The foundation of the Frank Attla Youth & Dog Sled Care-Mushing Program (FAYDSP) is to provide young people with hands-on experience working with sled dogs under the guidance and mentorship of experienced dogmen and Native elders. This grassroots pilot program was made possible through the assistance of local sled dog kennel owners/mushers who provided dogs and other assistance. The FAYSDP has been part of the curriculum of the Jimmy Huntington School (JHS) for four years (2012, 2013, 2014, 2015) and involved over 30 high school and middle school students. High school students earned academic credit by taking a veterinarian science class from an accredited animal husbandry teacher. The middle school students earned credit by taking a class related to their Native cultural heritage.
Kennel owners/mushers, the JHS teaching staff, local AmeriCorps service members, and approximately 50 community volunteers worked together to plan classes and to support youth in hosting their own junior sled dog races on weekends. FAYSDP school based classes worked to improve student literacy and numerical skills while the kennel based classes taught dog care related to feeding, maintaining a dog yard, and monitoring overall dog health. All of the FAYSDP students learned dog handling and mushing skills involving harnessing, hooking up, training, and racing a team. Both school based and dog yard kennel classes offered students a unique opportunity to practice leadership and life skills. With help from their community, the program’s high school and middle school students mentored 60 kindergarten to six grade students and a group of National Head Start Association youngsters.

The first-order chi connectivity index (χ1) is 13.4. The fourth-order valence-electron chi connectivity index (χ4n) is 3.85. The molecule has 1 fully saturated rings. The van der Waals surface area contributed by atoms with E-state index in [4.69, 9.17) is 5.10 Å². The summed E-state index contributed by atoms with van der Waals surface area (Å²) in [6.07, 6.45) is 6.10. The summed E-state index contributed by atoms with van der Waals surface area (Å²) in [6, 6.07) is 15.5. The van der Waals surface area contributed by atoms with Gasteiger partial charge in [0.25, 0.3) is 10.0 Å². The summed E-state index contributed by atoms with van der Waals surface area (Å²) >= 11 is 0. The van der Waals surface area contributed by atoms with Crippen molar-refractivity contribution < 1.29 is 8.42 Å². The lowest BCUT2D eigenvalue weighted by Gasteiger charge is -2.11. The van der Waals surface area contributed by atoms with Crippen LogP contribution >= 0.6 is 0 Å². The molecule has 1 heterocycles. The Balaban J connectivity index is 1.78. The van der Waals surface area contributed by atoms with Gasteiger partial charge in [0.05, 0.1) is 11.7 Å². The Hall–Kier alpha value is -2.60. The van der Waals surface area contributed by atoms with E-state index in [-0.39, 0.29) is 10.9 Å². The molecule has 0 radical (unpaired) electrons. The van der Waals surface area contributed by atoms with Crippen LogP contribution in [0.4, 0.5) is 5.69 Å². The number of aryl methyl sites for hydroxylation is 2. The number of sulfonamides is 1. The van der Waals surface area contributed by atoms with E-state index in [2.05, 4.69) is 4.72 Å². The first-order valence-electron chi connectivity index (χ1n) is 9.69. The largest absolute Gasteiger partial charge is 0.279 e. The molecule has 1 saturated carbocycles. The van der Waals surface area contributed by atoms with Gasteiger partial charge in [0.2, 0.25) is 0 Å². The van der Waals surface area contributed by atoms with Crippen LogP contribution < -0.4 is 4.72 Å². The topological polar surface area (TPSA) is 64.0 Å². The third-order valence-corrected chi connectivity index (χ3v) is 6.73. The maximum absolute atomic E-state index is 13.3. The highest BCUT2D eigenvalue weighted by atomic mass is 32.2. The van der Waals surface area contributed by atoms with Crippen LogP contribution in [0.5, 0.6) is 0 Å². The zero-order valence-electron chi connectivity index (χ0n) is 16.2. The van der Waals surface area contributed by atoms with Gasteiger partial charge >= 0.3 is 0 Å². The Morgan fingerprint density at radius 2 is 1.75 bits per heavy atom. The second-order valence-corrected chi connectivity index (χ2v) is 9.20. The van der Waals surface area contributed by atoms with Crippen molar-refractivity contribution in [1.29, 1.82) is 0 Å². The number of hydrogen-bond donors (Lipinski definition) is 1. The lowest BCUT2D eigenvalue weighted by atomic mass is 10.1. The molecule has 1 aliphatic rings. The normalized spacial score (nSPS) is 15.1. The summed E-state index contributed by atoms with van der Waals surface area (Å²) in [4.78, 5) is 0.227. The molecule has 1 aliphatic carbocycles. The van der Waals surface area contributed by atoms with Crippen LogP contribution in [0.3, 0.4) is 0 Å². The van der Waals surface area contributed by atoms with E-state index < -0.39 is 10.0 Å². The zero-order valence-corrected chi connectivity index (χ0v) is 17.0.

Participation in the FAYSDP had a noticeably positive effect, including an increase in students attaining their school’s honor roll and teachers reporting that participating students were more engaged in learning and had a more positive attitude toward education. Students in the program shared that they felt happy working with sled dogs and their parents reported an increase in self-esteem. Some adult members of the Huslia community expressed their belief that young people naturally feel more at ease with themselves when working with dogs because a dog accepts any person without judgment.
Program Highlights: Over the winters of 2012-2013 and 2013-2014, the community of Huslia, JHS students, and George Attla raised funds for junior mushers to compete in championship races. In 2012-2013, two junior dog handlers assisted two junior mushers to compete in the 4-dog and 6-dog class of the 2013 Junior North American Championship held in North Pole, Alaska. In 2013-2014, two junior dog handlers assisted one junior musher to compete in the 6-dog class of the 2014 Junior North American Championship. This young musher won all three-race heats to become Huslia’s first Junior North American Champion. Also, another Huslia junior musher was selected by the state to represent Alaska in the 2014 Arctic Winter Games held in Fairbanks, Alaska. It was the first time a Huslia junior musher competed in the Arctic Winter Games. This young musher won two out of three race heats to win a silver medal for Alaska. With the help of the community over both winters, all of students in the FAYSDP worked together to care for and train the dogs used in these championship races.
Over the winter of 2014-2015, a FAYSDP graduate was mentored by George Attla while also enrolled full-time at the University of Alaska, Fairbanks (UAF) via their distant education program. He helped teach the FAYSDP classes to students who, in turn, helped him care for and train a sprint race dog team to compete in adult open class championship races. This young musher raced in the Open North American Championship to represent the FAYSDP and the community of Huslia. Over this past winter of 2015-2016, the community of Huslia continues to run the FAYSDP for 9th grade students.